Graham says that after doing some topic testing, her museum was shown a few surprises too: “We were thinking of doing an exhibition on disco and our visitors really hated that topic, so it was dropped,” she says.


The disco surprise may have something to do with demographics—important data to gather on surveys. Demographics isn’t just for reporting purposes, it helps to anticipate what shows might attract visitors.

Logically, demographics vary with museums. Trepanier says there’s no such thing as a typical visitor; each of the corporation’s three museums has its own profile. “Two of our museums are family oriented so most of those are visited with children,” she says. “The Canada Agricultural Museum is a working farm so it attracts people with the really little ones—four and under.” From there the age ranges differ. “At Science and Tech the children are a little older,” she says. “We get a few more women at the Agricultural Museum and a few more men at the Science and Tech.” She adds that the Canada Aviation Museum generally attracts an older crowd, much like war museums. Despite all the differences, similarities prevail too. For instance, she finds that museum visitors are generally more educated than the average population.

Williams says demographics are changing at the RBCM. “Our previous demographic would have indicated mid-40s to early 50s, well educated, and high income,” she says. “I don’t think that’s reality any more. The kiosks are showing now the average age of the visitor is probably in the 30s and 40s.” She says their typical visitor depends on the time of year too “We did one survey at spring break where we had a higher family demographic. Also over Christmas we had a more locals and found the demographics were all over the place.”

At the Canadian Museum of Civilization, Graham has fairly well defined their average demographic: 38 years old, slightly more females than males, 69 per cent English, 57 per cent some university or higher, 28 per cent come from the National Capital Region and over two-thirds come with family members to spend an average of three hours and 24 minutes at the museum.

Small museums heed

Whatever the demographic, Williams’s previous comments on doing surveys to gauge a museum’s community contribution ring particularly true for smaller museums. “Especially for a smaller organization who might be applying for funding from a local government,” she says, “it would be good for them to know how they contribute to the overall well-being of their communities, so that they can make that healthy argument for support from their local government organizations.”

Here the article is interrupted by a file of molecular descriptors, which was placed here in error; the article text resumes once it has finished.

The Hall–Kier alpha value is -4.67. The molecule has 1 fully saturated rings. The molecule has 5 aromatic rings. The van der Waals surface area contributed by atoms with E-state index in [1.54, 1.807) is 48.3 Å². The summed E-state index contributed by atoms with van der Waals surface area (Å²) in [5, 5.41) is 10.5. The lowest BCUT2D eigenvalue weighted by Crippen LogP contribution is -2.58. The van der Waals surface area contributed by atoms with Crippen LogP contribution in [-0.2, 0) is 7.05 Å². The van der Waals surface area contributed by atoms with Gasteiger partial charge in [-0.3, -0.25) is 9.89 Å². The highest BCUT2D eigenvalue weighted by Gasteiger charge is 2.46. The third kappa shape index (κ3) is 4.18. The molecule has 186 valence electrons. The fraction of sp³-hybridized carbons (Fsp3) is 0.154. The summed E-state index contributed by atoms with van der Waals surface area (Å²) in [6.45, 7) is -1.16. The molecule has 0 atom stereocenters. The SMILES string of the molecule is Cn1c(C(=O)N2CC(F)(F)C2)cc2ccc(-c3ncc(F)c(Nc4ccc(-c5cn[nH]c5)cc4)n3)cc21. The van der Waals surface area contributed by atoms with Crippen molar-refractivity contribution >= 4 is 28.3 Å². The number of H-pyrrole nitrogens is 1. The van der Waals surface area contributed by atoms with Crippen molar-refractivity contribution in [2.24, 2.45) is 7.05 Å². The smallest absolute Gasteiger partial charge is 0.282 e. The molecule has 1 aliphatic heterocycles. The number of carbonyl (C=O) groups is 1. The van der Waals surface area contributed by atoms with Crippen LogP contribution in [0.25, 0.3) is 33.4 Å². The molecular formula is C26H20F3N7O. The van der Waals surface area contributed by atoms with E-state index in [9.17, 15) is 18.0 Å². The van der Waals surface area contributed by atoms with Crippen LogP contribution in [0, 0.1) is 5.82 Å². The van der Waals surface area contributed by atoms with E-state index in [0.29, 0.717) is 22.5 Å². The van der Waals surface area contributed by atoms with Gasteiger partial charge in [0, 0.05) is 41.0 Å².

For smaller museums, Trepanier emphasizes the importance of front-end surveys, so that “what does get on the floor is of the highest quality you can manage,” she says. And some of the easiest things to do are tracking studies, she adds. “You don’t need a lot of skill, basically just a floor plan and people to follow visitors around and observe what they’re doing. With formative evaluations again you don’t need a lot of specialized training to take out a prototype and see how people react to it.”

With exit surveys Trepanier again cautions about proper sampling. “You have to be aware of what you’re doing in terms of the sampling,” she says. “Make sure that the person collecting the information knows how to sample properly and understand why they have to ask every sixth person because otherwise your data won’t be terribly trustworthy.” She advises not to use the cash counter point for asking questions. “The problem with that is you’re not getting a random sample of visitors, you’re just getting a sample of people who are buying the tickets.”

Overall, suggests Trepanier, “try and be clear about what is most helpful to you and tailor your goals to what you can manage. It doesn’t need to be complex. Even with one volunteer one day a week there’s lots you can do.”

Graham has some valuable suggestions about sourcing outside help and resources. “Become a member of the Visitor Studies Association, this is a huge resource for any museum just beginning in visitor studies,” she offers. “If you’re just getting into visitor research take a course that tells you about quantitative and qualitative methodologies, survey design and how to sample a population—you can make some very serious mistakes conducting surveys that make them virtually useless if you don’t do things right.” She adds that Marker Research and Intelligence Association, or MRIA, offers excellent, inexpensive and comprehensive one- and two-day courses across Canada.

Graham says it’s very important to test your survey instruments. And to find out from your exhibition team what they’re willing to change and what they’re not willing to change, as it will have a big impact on the research design. She reinforces the other research managers’ emphasis on front-end evaluations before doing an exhibition. And fully agrees with the need to test an interactive, “before it’s too late to change it.”